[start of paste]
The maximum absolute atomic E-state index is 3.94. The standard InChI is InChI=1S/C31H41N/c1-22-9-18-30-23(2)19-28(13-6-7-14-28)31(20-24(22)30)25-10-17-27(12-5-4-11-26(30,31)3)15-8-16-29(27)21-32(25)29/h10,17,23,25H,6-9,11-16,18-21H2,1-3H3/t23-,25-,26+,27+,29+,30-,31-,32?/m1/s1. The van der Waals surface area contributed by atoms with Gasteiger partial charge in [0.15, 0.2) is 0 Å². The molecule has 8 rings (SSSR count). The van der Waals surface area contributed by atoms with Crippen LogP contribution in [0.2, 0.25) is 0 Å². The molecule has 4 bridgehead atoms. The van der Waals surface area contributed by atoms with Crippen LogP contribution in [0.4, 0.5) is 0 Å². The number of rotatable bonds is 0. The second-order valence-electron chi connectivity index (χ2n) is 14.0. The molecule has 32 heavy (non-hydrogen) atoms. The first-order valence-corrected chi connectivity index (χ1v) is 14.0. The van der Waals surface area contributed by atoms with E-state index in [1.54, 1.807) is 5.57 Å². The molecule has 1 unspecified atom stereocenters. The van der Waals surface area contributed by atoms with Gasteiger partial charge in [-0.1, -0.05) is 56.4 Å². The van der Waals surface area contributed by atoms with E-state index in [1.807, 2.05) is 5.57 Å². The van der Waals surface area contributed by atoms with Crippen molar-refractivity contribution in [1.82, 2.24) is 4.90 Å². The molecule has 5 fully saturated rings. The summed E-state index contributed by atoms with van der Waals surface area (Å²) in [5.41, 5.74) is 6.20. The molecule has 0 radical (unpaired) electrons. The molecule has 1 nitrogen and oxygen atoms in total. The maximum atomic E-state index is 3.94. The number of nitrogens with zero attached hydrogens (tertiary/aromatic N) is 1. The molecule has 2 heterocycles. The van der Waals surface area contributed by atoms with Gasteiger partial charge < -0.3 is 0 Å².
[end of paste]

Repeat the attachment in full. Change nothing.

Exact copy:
The maximum absolute atomic E-state index is 3.94. The standard InChI is InChI=1S/C31H41N/c1-22-9-18-30-23(2)19-28(13-6-7-14-28)31(20-24(22)30)25-10-17-27(12-5-4-11-26(30,31)3)15-8-16-29(27)21-32(25)29/h10,17,23,25H,6-9,11-16,18-21H2,1-3H3/t23-,25-,26+,27+,29+,30-,31-,32?/m1/s1. The van der Waals surface area contributed by atoms with Gasteiger partial charge in [0.15, 0.2) is 0 Å². The molecule has 8 rings (SSSR count). The van der Waals surface area contributed by atoms with Crippen LogP contribution in [0.2, 0.25) is 0 Å². The molecule has 4 bridgehead atoms. The van der Waals surface area contributed by atoms with Crippen LogP contribution in [0.4, 0.5) is 0 Å². The number of rotatable bonds is 0. The second-order valence-electron chi connectivity index (χ2n) is 14.0. The molecule has 32 heavy (non-hydrogen) atoms. The first-order valence-corrected chi connectivity index (χ1v) is 14.0. The van der Waals surface area contributed by atoms with E-state index in [1.54, 1.807) is 5.57 Å². The molecule has 1 unspecified atom stereocenters. The van der Waals surface area contributed by atoms with Gasteiger partial charge in [-0.1, -0.05) is 56.4 Å². The van der Waals surface area contributed by atoms with E-state index in [1.807, 2.05) is 5.57 Å². The van der Waals surface area contributed by atoms with Crippen molar-refractivity contribution in [1.82, 2.24) is 4.90 Å². The molecule has 5 fully saturated rings. The summed E-state index contributed by atoms with van der Waals surface area (Å²) in [5.41, 5.74) is 6.20. The molecule has 0 radical (unpaired) electrons. The molecule has 1 nitrogen and oxygen atoms in total. The maximum atomic E-state index is 3.94. The number of nitrogens with zero attached hydrogens (tertiary/aromatic N) is 1. The molecule has 2 heterocycles. The van der Waals surface area contributed by atoms with Gasteiger partial charge < -0.3 is 0 Å².